Friday Fictioneers – The Big Day

Every week, Rochelle Wisoff-Fields (thank you, Rochelle!) hosts a flash fiction challenge, to write a complete story, based on a photoprompt, with a beginning, middle and end, in 100 words or less. Post it on your blog, and include the Photoprompt and Inlinkz (the blue frog) on your page. Link your story URL. Then the fun starts as you read other peoples’ stories and comment on them!

FF - Open Day 180307

PHOTO PROMPT © Sandra Crook

The Big Day

Angela, four years old, was having fun.

Northern Telecom were having an open day. Daddy had taken her through the wrought iron gates, and a man in uniform had saluted her!

“Is this where you work, Daddy?” she asked, gazing round-eyed at the huge office with its desks and workstations.

Then they’d gone out the back. There was a picnic (with cakes!), and a bouncy castle.

While Daddy was talking, Angela wandered off and stared through the safety barrier at the river.

“Could I squeeze through and paddle?” she wondered.

But Daddy’s strong hands lifted her high.

“Yippee!” she squealed.

79 thoughts on “Friday Fictioneers – The Big Day

    • Dear Dale
      Thank you for reading and commenting. Yes, we have to be very careful. When I think of some of the near misses mine had, I’m almost surprised they made it adulthood!
      I didn’t want to write yet another grim ending – besides, an ending which is happy because something doesn’t happen, is technically quite challenging to write in an interesting way, so it was fun to try!
      With very best wishes
      Penny

      Liked by 2 people

  1. I was so worried for Angela.
    Great tension, Penny. How nicely you have portrayed the thin dividing line between life and death. And, how love can save us and give us life.
    Lovely story, Penny.

    Liked by 2 people

    • Dear Moon
      Thank you for reading, and for your lovely comment. I’m glad you felt the tension. What a lovely moral you draw from the story, that love can save us and give us life. It’s a sentiment with which I agree 100% but its inclusion in the story was accidental rather than planned, I’m afraid.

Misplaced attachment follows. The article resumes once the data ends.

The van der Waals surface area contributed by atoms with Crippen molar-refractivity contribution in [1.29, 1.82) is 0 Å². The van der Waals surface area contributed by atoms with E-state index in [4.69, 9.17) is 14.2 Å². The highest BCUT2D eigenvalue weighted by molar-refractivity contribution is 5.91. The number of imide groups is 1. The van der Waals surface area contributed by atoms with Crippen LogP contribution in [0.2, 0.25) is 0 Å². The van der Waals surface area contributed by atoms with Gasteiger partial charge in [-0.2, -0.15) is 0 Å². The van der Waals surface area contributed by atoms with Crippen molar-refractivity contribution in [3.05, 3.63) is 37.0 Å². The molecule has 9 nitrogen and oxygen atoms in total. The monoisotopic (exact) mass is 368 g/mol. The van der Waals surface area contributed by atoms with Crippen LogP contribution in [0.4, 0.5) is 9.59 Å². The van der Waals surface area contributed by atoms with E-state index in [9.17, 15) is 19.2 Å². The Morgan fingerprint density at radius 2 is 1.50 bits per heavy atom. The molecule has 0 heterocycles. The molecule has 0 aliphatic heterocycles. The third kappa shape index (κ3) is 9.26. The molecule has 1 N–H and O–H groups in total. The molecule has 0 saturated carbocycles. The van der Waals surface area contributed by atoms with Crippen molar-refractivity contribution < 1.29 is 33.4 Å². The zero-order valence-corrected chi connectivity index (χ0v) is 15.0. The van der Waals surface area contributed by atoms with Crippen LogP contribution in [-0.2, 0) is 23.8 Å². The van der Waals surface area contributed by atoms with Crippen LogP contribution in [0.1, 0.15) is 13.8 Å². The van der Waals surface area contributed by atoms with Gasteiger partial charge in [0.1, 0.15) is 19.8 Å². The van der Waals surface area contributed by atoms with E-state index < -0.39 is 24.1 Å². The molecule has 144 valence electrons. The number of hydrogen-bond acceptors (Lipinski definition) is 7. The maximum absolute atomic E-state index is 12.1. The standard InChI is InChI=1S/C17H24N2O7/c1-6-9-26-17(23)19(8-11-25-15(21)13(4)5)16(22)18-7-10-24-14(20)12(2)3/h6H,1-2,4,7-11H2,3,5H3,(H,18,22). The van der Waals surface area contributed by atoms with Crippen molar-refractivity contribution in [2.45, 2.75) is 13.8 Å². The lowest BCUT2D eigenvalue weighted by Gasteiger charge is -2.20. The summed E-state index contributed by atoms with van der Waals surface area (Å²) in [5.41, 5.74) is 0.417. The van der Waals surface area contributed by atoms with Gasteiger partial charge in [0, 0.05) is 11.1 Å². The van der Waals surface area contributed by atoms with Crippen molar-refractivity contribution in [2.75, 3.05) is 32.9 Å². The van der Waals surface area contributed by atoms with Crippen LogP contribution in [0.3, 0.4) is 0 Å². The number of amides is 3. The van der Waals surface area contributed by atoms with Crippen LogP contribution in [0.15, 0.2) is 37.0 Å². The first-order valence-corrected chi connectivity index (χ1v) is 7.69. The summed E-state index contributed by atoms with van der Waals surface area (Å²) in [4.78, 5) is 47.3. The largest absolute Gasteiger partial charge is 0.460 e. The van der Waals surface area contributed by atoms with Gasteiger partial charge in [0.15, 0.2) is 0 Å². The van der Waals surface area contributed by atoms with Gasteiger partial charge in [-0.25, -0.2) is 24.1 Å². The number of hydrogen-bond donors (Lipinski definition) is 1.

With very best wishes
      Penny

      Like

  2. A lovely story with, thankfully, a happy ending. I’m glad you resisted temptation. On a technical level, here’s something to think about, though I haven’t reached a conclusion on it – and that’s the use of parenthesis in fiction. It jarred with me, and I realise I’ve often resisted that temptation for some instinctive reason. I googled it, and though I don’t have a definitive conclusion, this link encapsulated some of my reservations about it. https://astheheroflies.wordpress.com/2016/06/03/using-parentheses-in-fiction-writing/
    I’d be interested to know what you think.

    Like

  3. Dear Sandra
    Thank you for reading and commenting. I’m glad you enjoyed the story.
    Thank you very much indeed for the link – I’m delighted when people offer me ways to improve my writing. I really appreciate the time you spent analysing what the issue was, and finding the link that explained it.
    I had reservations about the parentheses, and I wasn’t quite sure why. I tried commas, and other devices, but nothing quite accomplished the effect I wanted except the brackets. And I didn’t know why! And you’ve sent me the link that explains why – hooray!
    My story is universal pov, but it focuses very heavily on Angela. The parentheses slip us briefly (for two words!) into her pov. I wanted to show that her day out included her very favourite thing, namely cake, and I could feel that brackets did that in a way that nothing else could.
    Strangely enough, yesterday I was reading a crime story by Ngaio Marsh, and on about page two, she strays from universal pov to the pov of one of her characters. Did I notice? – you bet! So I see exactly why you said what you did, and I shall be (even more) wary of parentheses in my stories in future!
    With grateful thanks for your concrit, and very best wishes